LAKE BUENA VISTA, Fla. — Afterward, they shook hands with an exhausted kind of pride.
If their win in Game 2 was emphatic, the one in Game 3 was business-like. LeBron James wiped his face wearily with a towel as the clock ran out on the Lakers’ 112-102 victory on Tuesday night — his best two-way performance with the team to give the Lakers a 2-1 edge on the Houston Rockets in the Western Conference semifinals.
Perhaps as much as any game since he’s been a Laker, James was at his peak. He bullied the Rockets in the lane, shoving them for space and finishing tough shots off the glass overhead. He pulled up plenty, too, hitting four of his first five 3-point attempts and leaving the Rockets to shrug as they jogged back the other way.
He finished with 36 points, 29 of them in the first half. It was enough of an effort to outpace 63 points from James Harden and Russell Westbrook, who bounced back from an underwhelming Game 2.
James was also fearsome on defense, finishing with four blocks in the third quarter alone. As the clock ran out on the third, Austin Rivers attempted to dash to the basket for a buzzer-beating lay-up — James swept in behind him like a falcon, swatting his shot off the glass and into oblivion.
James’ competitiveness came out in other ways, too: He bent the ear of head referee Marc Davis play after play, arguing every bump and whistle and wholly unwilling to surrender any inch of an advantage.
It was fitting that the Lakers’ sixth victory of this playoff run was also James’ 162nd, passing former Laker and current Sparks coach Derek Fisher for the all-time individual lead. It was the perfect night for coach Frank Vogel to reiterate his belief that James is the most valuable player in the NBA — when likely MVP Giannis Antetokounmpo had been sidelined as his Milwaukee team was eliminated by Miami.
“We didn’t play any defense in the first half, so this easily could’ve been a blowout if he wasn’t hitting big shot after big shot, so he was spectacular with that,” Vogel said. “When he’s protecting the rim on that end of the floor and then scoring 30 in a half, that’s just remarkable.”
But the Lakers also kept pulling away during James’ break in the fourth quarter thanks to defense. Houston couldn’t score on five of six straight possessions, including two steals by Anthony Davis, even with Harden on the floor and James off.
The first half was a lay-up line: The Lakers allowed the Rockets to run wild on their 10 turnovers before the break, scoring 12 points. Even though they 55 percent for the game, they still trailed at halftime by three points with Houston capitalizing on their mistakes.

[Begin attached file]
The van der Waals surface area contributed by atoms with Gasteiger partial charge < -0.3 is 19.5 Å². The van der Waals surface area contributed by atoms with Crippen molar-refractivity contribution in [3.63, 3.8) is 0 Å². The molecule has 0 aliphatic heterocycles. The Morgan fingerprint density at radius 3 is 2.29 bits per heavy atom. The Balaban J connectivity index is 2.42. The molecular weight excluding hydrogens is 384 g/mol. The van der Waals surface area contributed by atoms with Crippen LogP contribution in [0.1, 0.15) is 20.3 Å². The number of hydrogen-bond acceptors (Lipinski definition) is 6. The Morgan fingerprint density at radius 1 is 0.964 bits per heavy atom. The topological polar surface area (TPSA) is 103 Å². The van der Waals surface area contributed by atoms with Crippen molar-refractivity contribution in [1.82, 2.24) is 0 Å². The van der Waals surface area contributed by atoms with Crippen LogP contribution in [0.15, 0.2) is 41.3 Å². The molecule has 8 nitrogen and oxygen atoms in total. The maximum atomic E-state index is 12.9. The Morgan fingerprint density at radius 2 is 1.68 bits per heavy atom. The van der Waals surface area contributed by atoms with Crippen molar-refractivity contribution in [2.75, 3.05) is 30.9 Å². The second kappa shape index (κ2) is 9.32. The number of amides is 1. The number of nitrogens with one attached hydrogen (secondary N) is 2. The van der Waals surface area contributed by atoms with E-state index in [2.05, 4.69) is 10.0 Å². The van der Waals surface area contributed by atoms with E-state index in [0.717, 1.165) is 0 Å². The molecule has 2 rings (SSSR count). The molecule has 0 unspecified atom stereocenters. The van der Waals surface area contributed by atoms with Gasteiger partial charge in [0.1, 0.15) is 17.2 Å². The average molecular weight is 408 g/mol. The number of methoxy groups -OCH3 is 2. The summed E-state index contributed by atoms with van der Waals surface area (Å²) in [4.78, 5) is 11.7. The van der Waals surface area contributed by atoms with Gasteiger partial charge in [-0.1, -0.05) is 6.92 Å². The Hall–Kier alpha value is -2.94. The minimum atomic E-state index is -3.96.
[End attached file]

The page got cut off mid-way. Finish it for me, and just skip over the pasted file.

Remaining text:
“When we went to the locker room, we watched some film, and we had conversation right away on what we could do in the second half to get better and be better,” James said in his TNT interview. “And we was able to transfer that into the second half.”
After fully committing to go small, yanking JaVale McGee from the starting group for the third quarter, the Lakers defense held Houston to just 38 points in the second half. Davis was bruising as the Lakers’ small-ball center, scoring 26 points and grabbing a playoff-high 15 rebounds.
A surprise third star emerged too: the mythical “Playoff” Rajon Rondo, who scored 21 points and notched nine assists on 8 for 11 shooting. He nailed key 3-pointers in the closing minutes of the game.
“Playoff Rondo is real,” Davis said. “And he showed up tonight.”
With four-and-a-half minutes to go, the already shorthanded Rockets took another blow when Robert Covington collided with the Lakers’ Davis and fell, slamming his head against the court. He went to the locker room, and Houston was forced to play the remainder of the game without him and Danuel House (who missed the game for personal reasons).
James felt a special veteran delight that he continues to set records even in his 17th season. He’s never had four blocks in a quarter before Tuesday night. And while he said he isn’t where he would like to be physically, owing to the unique conditions of the bubble, that playoff edge finally seems set where it usually lies throughout his historic postseason career.
“From a rhythm standpoint, I am where I would like to be and I want to continue that,” he said. “It’s all about playing basketball efficient, being effective out on the floor with my minutes and doing whatever it takes to help our team win. I’ve always been a winning player and that’s all that matters to me.”